12 Hours, 2 Babies: A Twins Birth Story (part 1)
It’s taken me a year to write, but here is the story of the labor and birth of my twin girls.
Scene: I am a 29 year old female, pregnant for the first time with girl-girl twins! My pregnancy has been mostly uneventful, and I have been working full-time up until 1 week ago. I am 31 weeks and 3 days along. The following is my 12 hour transition from pregnant to mother of two!
Saturday, April 23rd, 2016: as I remember it, part one
(and as corroborated by text message and iphone photo timestamps)
7:30am: Woke up, hauled my largely pregnant behind out of bed, as I could not sleep any longer due to some sort of pain. The early bird gets the worm, so I decided to continue working on the flamingo-pink dresser I’d been painting for the twins’ nursery. I spent about 30 minutes on the floor finishing up the first coat. Husband sleeps.
8:00am Transferred myself to the couch, where I laid for about an hour. I remember being kind of achy, but attributed it to getting my tetanus shot the day before at my OB appointment.
9:30am: My loving husband, fortunately off from work, prepared us a delicious brunch fit for the pregnant-est of pregnant. Not just French toast. Not just grilled cheese. But French Toast Grilled Cheese (deserving of all capital letters). With Bacon. I praised his breakfast making abilities. All is well.
10:30am: I decide it’s time to plan out my day. It’s going to be a busy one: shower, then nap, then some online shopping and Netflix binging (Gilmore Girls-why did I not watch this show when it was on??). After a delightfully hot shower, I climbed into bed for a nap. As a turned over in bed to get comfortable with my Snoogle, I heard and felt a pop down below, followed by a large gush of fluid. I woke Chris up and had him investigate the situation. I knew my water had broken—I just used the restroom and had no issues with incontinence the whole pregnancy. There was no blood—thank goodness. I was so scared to move. I very calmly gave my phone to Chris to call my Ob-GYN. It was Saturday, so I knew we were going to have to deal with the answering service. “What do I say??” He asked. I grabbed the phone and gave my name and date of birth to the answering service and let them know I thought my water broke. I was told I’d get a call back in 5 minutes, which I did.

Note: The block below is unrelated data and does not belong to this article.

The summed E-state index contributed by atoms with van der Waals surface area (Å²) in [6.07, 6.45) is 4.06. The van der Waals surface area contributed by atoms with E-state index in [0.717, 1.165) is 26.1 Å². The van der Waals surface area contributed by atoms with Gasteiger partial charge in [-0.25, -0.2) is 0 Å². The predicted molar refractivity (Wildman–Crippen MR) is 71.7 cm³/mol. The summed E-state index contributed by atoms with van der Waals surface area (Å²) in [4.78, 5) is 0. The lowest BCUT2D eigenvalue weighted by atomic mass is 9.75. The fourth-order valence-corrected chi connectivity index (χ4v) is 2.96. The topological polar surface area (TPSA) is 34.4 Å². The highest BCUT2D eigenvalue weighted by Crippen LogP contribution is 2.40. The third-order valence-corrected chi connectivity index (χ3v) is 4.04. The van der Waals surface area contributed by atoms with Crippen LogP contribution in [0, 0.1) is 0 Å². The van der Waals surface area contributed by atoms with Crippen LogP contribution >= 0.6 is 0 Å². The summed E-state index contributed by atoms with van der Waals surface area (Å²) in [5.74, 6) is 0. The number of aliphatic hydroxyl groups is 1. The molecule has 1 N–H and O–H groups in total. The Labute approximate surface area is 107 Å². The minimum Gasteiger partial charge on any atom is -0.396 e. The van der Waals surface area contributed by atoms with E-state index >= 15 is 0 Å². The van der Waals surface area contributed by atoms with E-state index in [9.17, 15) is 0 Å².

One of the PAs called me back right away and I gave her the story. Hi, my name is Amanda and I’m 31 weeks and 3 days pregnant with di-di twins. I just rolled over in bed and experienced a large gush of fluid. I think my water broke.” “Blood, pain, contractions?” “No, no, no.” She said she would talk to the attending and call me back, but to plan on coming in soon. In the next 5 minutes, I put on Depends underwear (thank you, Megan), and had Chris pack a hospital bag for me only. That had been on the to-do list for that weekend. Oops. I remember telling him to just pack me a couple days of clothes and toiletries, since I knew having my water break this early meant I was going to be admitted and put on hospital bedrest until the twins came (which I was convinced was going to be another month).